Rule 3: Introduce environment and tools

Many interns have not developed software in a commercial environment. They may not be familiar with common tools for bug and feature tracking, source code control, continuous build/integration, etc. Providing short tutorials and online help will enable your intern to be productive faster. They’ll learn best by doing. You might want to provide a sandbox environment or make sure interns are appropriately monitored, especially when it comes to code check-ins.

Another aspect of a commercial environment is the commercial part. This may be new to the interns, as they may not have interacted much with private industry. They may need to sign nondisclosure agreements (NDAs), which is almost always a first for them. Another point of caution is customer meetings/calls. The shift from a more open academic environment to a commercial one often entails being a bit more circumspect in conversations. Interns typically need to be coached on this if you wish to include them in customer meetings. Alternatively, you might decide it is best to leave them out of confidential conversations.

Rule 4: Mentor commercial software development skills

Provide a guided tour of your organization’s best practices, including agile methods, if applicable. Our company has a good training checklist for newly hired software engineers provided by the quality management system team that we also use for interns. If possible, having an intern start at the same time as a new permanent employee allows for some reduction in needing to cover introductory material about the company, processes, tools, and tasks. It is critical for them to develop a good working knowledge of your source code control and issue tracking systems. Introduce task planning and code reviews. Pair programming and debugging will naturally go together. Interns can learn a lot by watching team members work through a problem, e.g., use of design patterns, test cases, and iterative development. We have our interns develop new functionality in a series of iterative steps, adding complexity as they show they’ve mastered the simpler parts of the problems.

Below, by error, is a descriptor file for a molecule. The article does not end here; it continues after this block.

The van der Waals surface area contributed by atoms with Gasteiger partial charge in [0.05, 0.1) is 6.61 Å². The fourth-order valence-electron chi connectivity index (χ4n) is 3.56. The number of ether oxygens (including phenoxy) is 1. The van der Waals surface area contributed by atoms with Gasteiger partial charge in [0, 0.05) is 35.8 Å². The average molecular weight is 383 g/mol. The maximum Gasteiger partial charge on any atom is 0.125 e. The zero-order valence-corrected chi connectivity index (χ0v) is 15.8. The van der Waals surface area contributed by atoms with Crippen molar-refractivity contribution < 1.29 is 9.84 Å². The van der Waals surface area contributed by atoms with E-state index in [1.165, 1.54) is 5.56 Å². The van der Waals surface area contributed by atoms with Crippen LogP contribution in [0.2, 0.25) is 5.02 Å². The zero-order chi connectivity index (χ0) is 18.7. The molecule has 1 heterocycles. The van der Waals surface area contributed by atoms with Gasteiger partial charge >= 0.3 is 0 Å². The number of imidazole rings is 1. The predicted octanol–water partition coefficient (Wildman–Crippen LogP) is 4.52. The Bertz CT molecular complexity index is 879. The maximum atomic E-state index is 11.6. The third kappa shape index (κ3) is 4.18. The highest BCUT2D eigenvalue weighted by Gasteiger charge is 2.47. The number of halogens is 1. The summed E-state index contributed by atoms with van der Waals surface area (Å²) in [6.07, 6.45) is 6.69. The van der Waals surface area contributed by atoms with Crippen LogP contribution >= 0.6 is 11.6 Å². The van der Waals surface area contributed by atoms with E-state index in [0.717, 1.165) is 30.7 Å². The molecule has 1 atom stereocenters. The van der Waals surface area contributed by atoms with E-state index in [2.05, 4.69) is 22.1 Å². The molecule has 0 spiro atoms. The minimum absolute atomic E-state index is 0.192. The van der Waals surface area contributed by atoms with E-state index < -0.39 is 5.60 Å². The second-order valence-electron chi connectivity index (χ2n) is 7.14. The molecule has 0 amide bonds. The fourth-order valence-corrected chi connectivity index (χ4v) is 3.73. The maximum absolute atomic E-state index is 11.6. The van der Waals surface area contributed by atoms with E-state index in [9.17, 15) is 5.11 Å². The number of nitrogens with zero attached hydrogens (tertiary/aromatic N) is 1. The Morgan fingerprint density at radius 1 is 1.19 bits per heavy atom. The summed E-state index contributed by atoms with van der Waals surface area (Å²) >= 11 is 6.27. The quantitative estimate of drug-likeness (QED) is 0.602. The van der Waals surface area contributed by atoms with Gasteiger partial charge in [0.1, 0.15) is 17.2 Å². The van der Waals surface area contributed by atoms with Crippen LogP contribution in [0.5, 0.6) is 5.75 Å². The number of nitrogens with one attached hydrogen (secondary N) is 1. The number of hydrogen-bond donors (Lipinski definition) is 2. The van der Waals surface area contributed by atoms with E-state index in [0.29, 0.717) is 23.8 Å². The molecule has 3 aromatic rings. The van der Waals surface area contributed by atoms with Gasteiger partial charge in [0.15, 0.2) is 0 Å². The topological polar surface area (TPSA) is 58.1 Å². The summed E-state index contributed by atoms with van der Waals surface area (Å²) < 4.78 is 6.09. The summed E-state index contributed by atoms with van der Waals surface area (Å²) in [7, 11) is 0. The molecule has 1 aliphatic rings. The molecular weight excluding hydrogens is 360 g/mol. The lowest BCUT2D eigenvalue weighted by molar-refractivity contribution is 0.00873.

Rule 5: Choose tasks wisely

Start with small tasks to provide a sense of accomplishment. You’ll probably also want to start with noncritical tasks so that the rest of the team isn’t blocked. Use bug fixing as an opportunity for the intern to become familiar with existing functionality and design patterns. Fixing simple bugs can also provide a quick and instant reward for the intern. If possible, pick at least one task that will be in the upcoming release. We’ve seen faces just light up when they hear that something they’ve completed will soon be in the hands of paying customers; it’s a sense of accomplishment for them way beyond working on homework problems and course projects. Have a mix of bug fixing, new development, and exploratory tasks. Is there a new technology that your team hasn’t been able to spend time on yet? This can be a good opportunity to have an intern tackle that higher-risk project and provide added value to the company while being intellectually challenged. Allow for input from the interns; let them pick what they think they’d enjoy. We recently had a returning intern continue with a task from her previous summer. If the internship is of sufficient length, the intern can rotate through multiple teams or projects to get a broader view of the company’s products.

Set clear expectations for what the intern is to accomplish during his or her stay. Because interns are employed for only a short time, we use a simplified version of our objective setting and performance evaluation process. We develop fewer objectives for interns and typically ignore the usual weightings. By interacting so closely with the interns, we can skip the intermediate performance evaluation meeting. Our exit process on the last day includes the intern’s presentation, lunch, and a performance review.

Rule 6: Help the intern learn about different parts of the organization